Hundreds Occupy Brazil’s Belo Monte Dam Construction Site
ALTAMIRA, Brazil, June 17, 2012 (ENS) – As Brazil hosts the Rio+20 UN summit on sustainable development in Rio de Janeiro, in the Amazon region 2,000 miles to the north 300 women and children affected by construction of the giant Belo Monte Dam Friday began a symbolic occupation of the dam site to “free the Xingu River.”
Indigenous peoples, farmers, fisherfolk, activists and local residents marched onto a temporary earthen dam recently built to block the flow of the Xingu River. With pick axes and shovels they opened a channel in the earthen dam to restore the river’s natural flow.
Demonstrators open a channel in an earthen dam across the Xingu River that paves the way for the Belo Monte Dam, June 15, 2012 (Photo by Atossa Soltani/ Amazon Watch / Spectral Q)
Demanding the cancellation of the $18 billion Belo Monte Dam project, demonstrators positioned their bodies to spell out the words “Pare Belo Monte” meaning “Stop Belo Monte.”
They aim to send a message to the world before 134 world leaders gather in Rio June 20 to 22 to make commitments to ensure development that protects the planet for future generations while serving the needs of today’s nearly seven billion people.
A delegation of international observers and human rights advocates, including Brazilian actor Sergio Marone of the Drop of Water Movement, came to witness and raise awareness of the protest.
Demonstrators erected 200 crosses on the banks of the Xingu to honor the lives of those lost defending the Amazon. They planted 500 native acai trees to stabilize the riverbank that has been destroyed by the initial construction of the Belo Monte Dam.
Also Friday morning, hundreds of Altamira residents marched to the headquarters of dam-building consortium Norte Energia, NESA.
The actions are part of Xingu+23, a multi-day series of festivities, debates and actions to mark 23 years since the residents of the Xingu first defeated the original Belo Monte Dam proposal.
Residents have been gathering in the community of Santo Antonio, a hamlet displaced by the consortium’s base of operations and in Altamira, a boomtown of 130,000 affected by the dam, which if completed would be the world’s third-largest hydroelectric project.
Amazon residents position themselves to spell out “Pare Belo Monte” as a message to the Brazilian government to stop construction of the $18 billion dam. (Photo by Atossa Soltani/ Amazon Watch / Spectral Q)
Antonia Melo, coordinator of Xingu Vivo Movement said, “This battle is far from being over. This is our cry: we want this river to stay alive. This dam will not be built. We, the people who live along the banks of the Xingu, who subsist from the river, who drink from the river, and who are already suffering from of the most irresponsible projects in the history of Brazil are demanding: Stop Belo Monte.”
Sheyla Juruna, a leader from the Juruna indigenous community affected by the dam said, “The time is now! The Brazilian government is killing the Xingu River and destroying the lives of indigenous peoples. We need to send a message that we have not been silenced and that this is our territory. We vow to take action in our own way to stop the Belo Monte Dam. We will defend our river until the end!”
The Belo Monte Dam is one of about 70 large dams planned for the Amazon Basin.
The demonstrators at Belo Monte are pointing to the gap between reality and the Brazilian government’s rhetoric about Amazon dams as a source of “clean energy” for a “green economy.”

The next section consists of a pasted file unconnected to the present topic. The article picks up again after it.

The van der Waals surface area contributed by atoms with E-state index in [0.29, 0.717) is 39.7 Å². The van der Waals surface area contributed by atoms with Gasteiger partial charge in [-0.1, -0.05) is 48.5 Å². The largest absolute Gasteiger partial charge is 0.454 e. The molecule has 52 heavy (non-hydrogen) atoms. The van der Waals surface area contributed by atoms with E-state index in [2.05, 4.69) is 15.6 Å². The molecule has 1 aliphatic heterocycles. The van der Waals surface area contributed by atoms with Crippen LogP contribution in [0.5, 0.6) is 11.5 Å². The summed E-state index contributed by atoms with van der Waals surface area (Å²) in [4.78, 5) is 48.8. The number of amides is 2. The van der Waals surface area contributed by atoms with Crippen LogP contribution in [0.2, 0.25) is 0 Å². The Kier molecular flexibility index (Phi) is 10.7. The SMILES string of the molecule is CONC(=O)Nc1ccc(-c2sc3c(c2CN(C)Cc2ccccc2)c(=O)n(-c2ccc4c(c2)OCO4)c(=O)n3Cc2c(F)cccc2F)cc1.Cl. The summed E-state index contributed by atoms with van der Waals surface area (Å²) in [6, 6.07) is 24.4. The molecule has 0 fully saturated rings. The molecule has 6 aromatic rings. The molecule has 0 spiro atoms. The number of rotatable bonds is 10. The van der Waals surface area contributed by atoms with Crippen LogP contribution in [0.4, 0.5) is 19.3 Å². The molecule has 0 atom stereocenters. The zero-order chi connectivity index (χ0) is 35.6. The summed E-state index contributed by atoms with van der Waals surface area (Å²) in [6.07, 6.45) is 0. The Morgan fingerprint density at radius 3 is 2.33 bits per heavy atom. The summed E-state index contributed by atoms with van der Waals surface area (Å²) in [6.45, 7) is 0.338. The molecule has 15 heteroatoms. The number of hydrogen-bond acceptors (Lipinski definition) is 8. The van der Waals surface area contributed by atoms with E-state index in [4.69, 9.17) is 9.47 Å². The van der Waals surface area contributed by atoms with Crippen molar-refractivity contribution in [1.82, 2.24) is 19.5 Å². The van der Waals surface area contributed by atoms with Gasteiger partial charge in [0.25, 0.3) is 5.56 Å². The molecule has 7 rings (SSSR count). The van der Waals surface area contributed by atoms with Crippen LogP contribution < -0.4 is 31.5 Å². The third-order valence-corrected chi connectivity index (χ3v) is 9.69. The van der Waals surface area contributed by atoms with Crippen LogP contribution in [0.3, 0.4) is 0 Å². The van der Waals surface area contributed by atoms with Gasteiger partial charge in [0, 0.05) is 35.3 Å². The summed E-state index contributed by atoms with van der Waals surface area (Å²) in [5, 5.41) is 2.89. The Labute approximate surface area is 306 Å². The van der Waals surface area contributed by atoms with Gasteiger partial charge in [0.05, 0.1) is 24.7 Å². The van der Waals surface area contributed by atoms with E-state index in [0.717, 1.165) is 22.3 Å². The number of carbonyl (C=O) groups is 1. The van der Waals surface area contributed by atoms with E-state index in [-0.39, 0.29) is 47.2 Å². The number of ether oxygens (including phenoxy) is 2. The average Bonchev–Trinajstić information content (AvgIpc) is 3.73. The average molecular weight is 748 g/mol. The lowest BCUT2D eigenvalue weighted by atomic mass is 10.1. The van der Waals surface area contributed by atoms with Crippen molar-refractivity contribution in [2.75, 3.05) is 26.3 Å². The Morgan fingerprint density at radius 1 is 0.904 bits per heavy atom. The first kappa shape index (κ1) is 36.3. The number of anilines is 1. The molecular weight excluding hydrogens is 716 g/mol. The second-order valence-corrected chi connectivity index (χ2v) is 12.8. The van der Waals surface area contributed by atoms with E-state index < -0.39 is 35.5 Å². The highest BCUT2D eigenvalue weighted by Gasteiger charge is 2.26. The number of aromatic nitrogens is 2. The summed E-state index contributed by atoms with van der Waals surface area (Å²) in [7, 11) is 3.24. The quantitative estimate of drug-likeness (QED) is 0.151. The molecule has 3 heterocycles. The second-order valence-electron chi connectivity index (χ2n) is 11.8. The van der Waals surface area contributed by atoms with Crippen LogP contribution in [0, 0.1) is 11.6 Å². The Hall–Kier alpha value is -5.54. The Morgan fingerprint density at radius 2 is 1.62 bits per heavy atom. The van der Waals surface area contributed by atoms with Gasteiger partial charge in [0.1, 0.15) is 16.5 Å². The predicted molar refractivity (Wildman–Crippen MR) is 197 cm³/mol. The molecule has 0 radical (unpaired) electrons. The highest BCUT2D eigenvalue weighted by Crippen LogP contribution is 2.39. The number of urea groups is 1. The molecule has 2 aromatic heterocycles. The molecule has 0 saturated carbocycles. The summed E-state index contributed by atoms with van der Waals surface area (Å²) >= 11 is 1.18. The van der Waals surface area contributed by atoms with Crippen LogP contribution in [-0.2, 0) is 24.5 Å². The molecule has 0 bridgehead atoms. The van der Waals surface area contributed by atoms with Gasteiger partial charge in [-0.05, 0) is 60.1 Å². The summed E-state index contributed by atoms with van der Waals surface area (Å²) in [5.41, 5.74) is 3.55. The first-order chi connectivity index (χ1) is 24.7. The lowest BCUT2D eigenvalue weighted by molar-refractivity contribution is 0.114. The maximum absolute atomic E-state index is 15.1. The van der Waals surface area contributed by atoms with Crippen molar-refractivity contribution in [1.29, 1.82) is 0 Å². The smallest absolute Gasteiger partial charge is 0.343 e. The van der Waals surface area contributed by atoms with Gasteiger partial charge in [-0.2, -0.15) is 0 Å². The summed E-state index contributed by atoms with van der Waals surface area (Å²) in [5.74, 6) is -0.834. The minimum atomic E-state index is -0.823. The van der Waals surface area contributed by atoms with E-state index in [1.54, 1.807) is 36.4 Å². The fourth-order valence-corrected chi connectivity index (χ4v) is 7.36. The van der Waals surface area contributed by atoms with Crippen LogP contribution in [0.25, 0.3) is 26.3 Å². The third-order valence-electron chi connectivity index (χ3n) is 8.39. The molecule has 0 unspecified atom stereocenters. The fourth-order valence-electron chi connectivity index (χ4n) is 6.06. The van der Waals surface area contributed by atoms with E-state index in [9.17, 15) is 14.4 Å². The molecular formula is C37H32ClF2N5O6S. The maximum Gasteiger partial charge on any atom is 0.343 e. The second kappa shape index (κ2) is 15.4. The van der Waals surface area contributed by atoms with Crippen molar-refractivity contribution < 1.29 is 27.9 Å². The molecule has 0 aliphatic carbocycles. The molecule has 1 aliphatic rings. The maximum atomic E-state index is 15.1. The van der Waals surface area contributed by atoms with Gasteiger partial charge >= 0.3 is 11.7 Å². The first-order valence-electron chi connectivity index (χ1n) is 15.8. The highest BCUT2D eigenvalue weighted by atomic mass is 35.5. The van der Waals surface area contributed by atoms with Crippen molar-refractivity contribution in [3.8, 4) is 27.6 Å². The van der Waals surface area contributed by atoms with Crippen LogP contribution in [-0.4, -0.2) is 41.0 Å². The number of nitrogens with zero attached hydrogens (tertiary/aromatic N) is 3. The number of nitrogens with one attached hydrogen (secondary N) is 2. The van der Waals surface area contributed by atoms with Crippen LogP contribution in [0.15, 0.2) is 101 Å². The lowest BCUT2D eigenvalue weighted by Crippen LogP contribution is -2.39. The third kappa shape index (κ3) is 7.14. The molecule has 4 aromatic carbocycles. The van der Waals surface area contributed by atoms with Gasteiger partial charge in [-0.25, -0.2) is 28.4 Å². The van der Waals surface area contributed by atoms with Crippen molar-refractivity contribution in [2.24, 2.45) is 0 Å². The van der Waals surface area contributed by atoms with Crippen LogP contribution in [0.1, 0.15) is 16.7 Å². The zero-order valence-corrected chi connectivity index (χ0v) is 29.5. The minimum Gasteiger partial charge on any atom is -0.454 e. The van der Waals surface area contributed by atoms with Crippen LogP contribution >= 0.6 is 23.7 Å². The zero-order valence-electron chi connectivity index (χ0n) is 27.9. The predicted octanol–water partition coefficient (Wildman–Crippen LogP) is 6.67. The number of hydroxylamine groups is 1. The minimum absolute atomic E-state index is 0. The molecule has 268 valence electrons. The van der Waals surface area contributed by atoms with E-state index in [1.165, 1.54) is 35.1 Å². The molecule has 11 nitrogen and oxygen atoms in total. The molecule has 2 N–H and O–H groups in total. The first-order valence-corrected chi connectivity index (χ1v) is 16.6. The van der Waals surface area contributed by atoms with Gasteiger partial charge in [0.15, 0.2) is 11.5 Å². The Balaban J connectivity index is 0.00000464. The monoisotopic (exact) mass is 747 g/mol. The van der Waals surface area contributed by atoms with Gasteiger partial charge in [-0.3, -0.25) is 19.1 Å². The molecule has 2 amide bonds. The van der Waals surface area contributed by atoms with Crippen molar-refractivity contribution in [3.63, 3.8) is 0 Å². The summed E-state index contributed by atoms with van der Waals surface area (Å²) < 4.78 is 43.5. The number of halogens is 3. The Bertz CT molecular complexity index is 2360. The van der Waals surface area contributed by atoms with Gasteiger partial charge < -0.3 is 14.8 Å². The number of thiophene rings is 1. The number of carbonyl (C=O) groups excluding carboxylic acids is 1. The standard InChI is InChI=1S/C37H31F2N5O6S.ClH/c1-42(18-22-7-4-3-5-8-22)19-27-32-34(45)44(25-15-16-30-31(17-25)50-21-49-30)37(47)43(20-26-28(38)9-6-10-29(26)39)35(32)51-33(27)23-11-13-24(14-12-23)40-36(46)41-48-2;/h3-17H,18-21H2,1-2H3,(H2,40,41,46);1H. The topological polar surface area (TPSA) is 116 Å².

In Rio, Brazilian government officials are highlighting Brazil’s use of hydropower as a clean, sustainable source of electricity. Last year, Brazil generated 44 percent of its electricity using sources such as hydropower, wind, ethanol and biomass in its energy matrix, while the world average is 13.3 percent.
Maurício Tolmasquim addresses a public hearing of the Senate subcommittee that monitors work on the Belo Monte dam, May 23, 2012 (Photo by Peter France courtesy Brazilian Senate Agency)
“The share of hydroelectricity is one of the highlights of the Brazilian energy matrix,” attendees heard from Mauricio Tolmasquim, president of the Empresa de Pesquisa Energetica, the public agency responsible for research that supports energy sector planning.
“The country has the third largest hydroelectric potential in the world, behind China and Russia, and so far only used one third of this potential,” Tomasquim said Thursday. “Of course we have a challenge because much of what remains to be explored is in the Amazon region, which has a wealth of biodiversity that must be preserved. But is not incompatible in order to preserve the Amazon and the construction of dams.”
The protesters warn that more than biodiversity is at risk and Brazil’s dam-building plans will have “devastating and irreversible consequences for one of the world’s most precious biomes and its peoples.”
The Belo Monte dam would divert 80 percent of the Xingu River’s flow through artificial canals, flooding over 600 square kilometers (232 square miles) of rainforest while drying out a 100-kilometer (60-mile) stretch of the river known as the Big Bend, which is home to hundreds of indigenous and riverine families.
Protesters say that although it has been “sold to the public as clean energy,” the Belo Monte dam would generate an enormous amount of methane, a greenhouse gas many times more potent than the most abundant greenhouse gas carbon dioxide.
The initial filling of a reservoir floods the existing forest, leading to the death and decomposition of the carbon-rich plants and trees. The rotting organic matter releases large amounts of carbon dioxide into the atmosphere. The decaying plant matter then settles to the bottom of the reservoir, and its decomposition releases dissolved methane.
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